(CNSNews.com) - The number of Americans not in the labor force grew by 169,000 in January, according to the Bureau of Labor Statistics’ latest jobs report.
BLS labels people who are unemployed and no longer looking for work as “not in the labor force,” including people who have retired on schedule, taken early retirement, or simply given up looking for work. There were 89 million of them last month.
The number of people not in the labor force had declined in December to 88.8 million from 88.9 million in November.
The nation's unemployment rate increased a tenth of a point in January, rising to 7.9 percent from 7.8 percent, a level the Labor Department described as "essentially unchanged."
"Total nonfarm payroll employment increased by 157,000 in January, and the unemployment rate was essentially unchanged at 7.9 percent," the U.S. Bureau of Labor Statistics reported Friday morning. It said jobs were added in retail trade, construction, health care, and wholesale trade.
The number of unemployed persons, at 12.3 million, was little changed in January and has been at this level since Sept. 2012.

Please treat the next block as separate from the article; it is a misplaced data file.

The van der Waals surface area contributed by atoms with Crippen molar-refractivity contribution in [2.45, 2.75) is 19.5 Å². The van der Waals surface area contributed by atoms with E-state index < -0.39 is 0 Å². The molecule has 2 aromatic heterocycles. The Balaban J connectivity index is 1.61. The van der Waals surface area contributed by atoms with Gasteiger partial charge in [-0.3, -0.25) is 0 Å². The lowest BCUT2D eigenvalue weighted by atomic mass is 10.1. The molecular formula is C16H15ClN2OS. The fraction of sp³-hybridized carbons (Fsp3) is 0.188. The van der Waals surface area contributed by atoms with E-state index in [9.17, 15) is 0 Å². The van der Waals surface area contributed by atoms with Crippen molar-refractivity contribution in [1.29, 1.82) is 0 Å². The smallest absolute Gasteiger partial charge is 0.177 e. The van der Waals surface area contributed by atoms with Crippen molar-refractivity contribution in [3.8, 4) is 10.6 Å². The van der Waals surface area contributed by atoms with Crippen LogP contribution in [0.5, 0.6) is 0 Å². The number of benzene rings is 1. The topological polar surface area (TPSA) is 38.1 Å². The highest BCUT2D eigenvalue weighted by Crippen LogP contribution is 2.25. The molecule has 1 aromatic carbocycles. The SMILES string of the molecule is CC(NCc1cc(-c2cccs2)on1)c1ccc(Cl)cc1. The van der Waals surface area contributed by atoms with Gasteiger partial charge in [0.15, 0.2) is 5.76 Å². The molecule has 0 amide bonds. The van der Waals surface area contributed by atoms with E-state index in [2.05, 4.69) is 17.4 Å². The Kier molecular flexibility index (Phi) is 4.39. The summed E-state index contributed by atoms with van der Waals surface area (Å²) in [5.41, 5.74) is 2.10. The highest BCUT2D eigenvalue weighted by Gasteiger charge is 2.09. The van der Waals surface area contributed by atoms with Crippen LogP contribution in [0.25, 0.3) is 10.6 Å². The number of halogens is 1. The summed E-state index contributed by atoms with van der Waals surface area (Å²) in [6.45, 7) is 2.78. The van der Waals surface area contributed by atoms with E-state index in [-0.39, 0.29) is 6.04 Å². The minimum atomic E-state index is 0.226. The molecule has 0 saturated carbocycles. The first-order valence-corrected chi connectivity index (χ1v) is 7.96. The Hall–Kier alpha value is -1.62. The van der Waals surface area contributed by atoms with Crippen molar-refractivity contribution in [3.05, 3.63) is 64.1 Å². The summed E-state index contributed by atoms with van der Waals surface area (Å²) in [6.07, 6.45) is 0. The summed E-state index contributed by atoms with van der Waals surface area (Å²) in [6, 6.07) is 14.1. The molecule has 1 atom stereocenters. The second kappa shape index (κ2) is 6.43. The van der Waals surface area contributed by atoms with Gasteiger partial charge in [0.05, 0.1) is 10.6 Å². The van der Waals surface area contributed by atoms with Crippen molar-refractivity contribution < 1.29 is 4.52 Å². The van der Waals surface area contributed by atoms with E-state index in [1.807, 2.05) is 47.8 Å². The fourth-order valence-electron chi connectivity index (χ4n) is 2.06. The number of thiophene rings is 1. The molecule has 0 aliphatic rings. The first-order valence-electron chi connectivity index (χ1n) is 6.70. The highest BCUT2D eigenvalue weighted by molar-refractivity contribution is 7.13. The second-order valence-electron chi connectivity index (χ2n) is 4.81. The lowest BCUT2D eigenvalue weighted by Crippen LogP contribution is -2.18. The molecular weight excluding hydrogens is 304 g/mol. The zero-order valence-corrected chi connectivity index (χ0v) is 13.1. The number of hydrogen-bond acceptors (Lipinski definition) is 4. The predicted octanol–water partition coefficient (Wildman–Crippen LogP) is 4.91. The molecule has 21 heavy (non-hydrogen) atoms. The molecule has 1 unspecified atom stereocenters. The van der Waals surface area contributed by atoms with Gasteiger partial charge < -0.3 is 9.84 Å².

Among the major worker groups, the unemployment rates for adult men (7.3 percent), adult women (7.3 percent), teenagers (23.4 percent), whites (7.0 percent), blacks (13.8 percent), and Hispanics (9.7 percent) showed little or no change in January. The jobless rate for Asians was 6.5 percent (not seasonally adjusted), little changed from a year earlier.
In January, the number of long-term unemployed (those jobless for 27 weeks or more) was about unchanged at 4.7 million and accounted for 38.1 percent of the unemployed.
A bright spot is mining employment, which increased (+6,000) over the month; employment in this industry has risen by 23,000 over the past 3 months.
Employment edged down in transportation and warehousing in January (-14,000). Couriers and messengers lost 19,000 jobs over the month, following strong seasonal hiring in
November and December. Air transportation employment decreased by 5,000 in January.
Manufacturing employment was essentially unchanged in January and has changed little, on net, since July 2012.
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